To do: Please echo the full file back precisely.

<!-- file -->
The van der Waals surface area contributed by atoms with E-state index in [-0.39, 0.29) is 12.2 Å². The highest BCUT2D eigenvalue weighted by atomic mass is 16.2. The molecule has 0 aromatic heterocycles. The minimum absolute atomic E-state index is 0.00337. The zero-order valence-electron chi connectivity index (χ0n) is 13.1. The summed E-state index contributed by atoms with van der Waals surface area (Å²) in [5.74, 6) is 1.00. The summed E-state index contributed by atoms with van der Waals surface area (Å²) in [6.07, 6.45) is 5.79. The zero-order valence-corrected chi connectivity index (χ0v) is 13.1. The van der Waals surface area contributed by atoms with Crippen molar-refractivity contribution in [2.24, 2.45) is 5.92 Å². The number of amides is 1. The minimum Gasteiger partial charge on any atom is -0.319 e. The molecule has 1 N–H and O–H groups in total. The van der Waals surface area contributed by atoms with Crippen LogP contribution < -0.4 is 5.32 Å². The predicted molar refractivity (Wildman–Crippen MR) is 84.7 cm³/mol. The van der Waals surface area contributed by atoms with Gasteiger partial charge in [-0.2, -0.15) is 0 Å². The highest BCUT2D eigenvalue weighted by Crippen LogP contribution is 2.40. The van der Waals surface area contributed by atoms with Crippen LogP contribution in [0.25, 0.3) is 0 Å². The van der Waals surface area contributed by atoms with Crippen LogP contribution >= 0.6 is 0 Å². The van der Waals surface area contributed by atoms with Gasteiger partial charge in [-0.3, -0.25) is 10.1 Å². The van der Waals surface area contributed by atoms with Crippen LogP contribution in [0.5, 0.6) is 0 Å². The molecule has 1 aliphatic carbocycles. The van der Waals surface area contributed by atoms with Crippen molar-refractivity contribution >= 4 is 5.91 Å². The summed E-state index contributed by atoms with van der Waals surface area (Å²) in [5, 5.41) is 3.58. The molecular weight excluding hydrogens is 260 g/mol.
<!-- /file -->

The van der Waals surface area contributed by atoms with E-state index in [-0.39, 0.29) is 12.2 Å². The highest BCUT2D eigenvalue weighted by atomic mass is 16.2. The molecule has 0 aromatic heterocycles. The minimum absolute atomic E-state index is 0.00337. The zero-order valence-electron chi connectivity index (χ0n) is 13.1. The summed E-state index contributed by atoms with van der Waals surface area (Å²) in [5.74, 6) is 1.00. The summed E-state index contributed by atoms with van der Waals surface area (Å²) in [6.07, 6.45) is 5.79. The zero-order valence-corrected chi connectivity index (χ0v) is 13.1. The van der Waals surface area contributed by atoms with Crippen molar-refractivity contribution in [2.24, 2.45) is 5.92 Å². The number of amides is 1. The minimum Gasteiger partial charge on any atom is -0.319 e. The molecule has 1 N–H and O–H groups in total. The van der Waals surface area contributed by atoms with Crippen LogP contribution < -0.4 is 5.32 Å². The predicted molar refractivity (Wildman–Crippen MR) is 84.7 cm³/mol. The van der Waals surface area contributed by atoms with Gasteiger partial charge in [-0.2, -0.15) is 0 Å². The highest BCUT2D eigenvalue weighted by Crippen LogP contribution is 2.40. The van der Waals surface area contributed by atoms with Crippen LogP contribution in [0.25, 0.3) is 0 Å². The van der Waals surface area contributed by atoms with Crippen LogP contribution >= 0.6 is 0 Å². The van der Waals surface area contributed by atoms with Gasteiger partial charge in [-0.3, -0.25) is 10.1 Å². The van der Waals surface area contributed by atoms with Crippen LogP contribution in [0.5, 0.6) is 0 Å². The molecule has 1 aliphatic carbocycles. The van der Waals surface area contributed by atoms with Crippen molar-refractivity contribution >= 4 is 5.91 Å². The summed E-state index contributed by atoms with van der Waals surface area (Å²) in [5, 5.41) is 3.58. The molecular weight excluding hydrogens is 260 g/mol.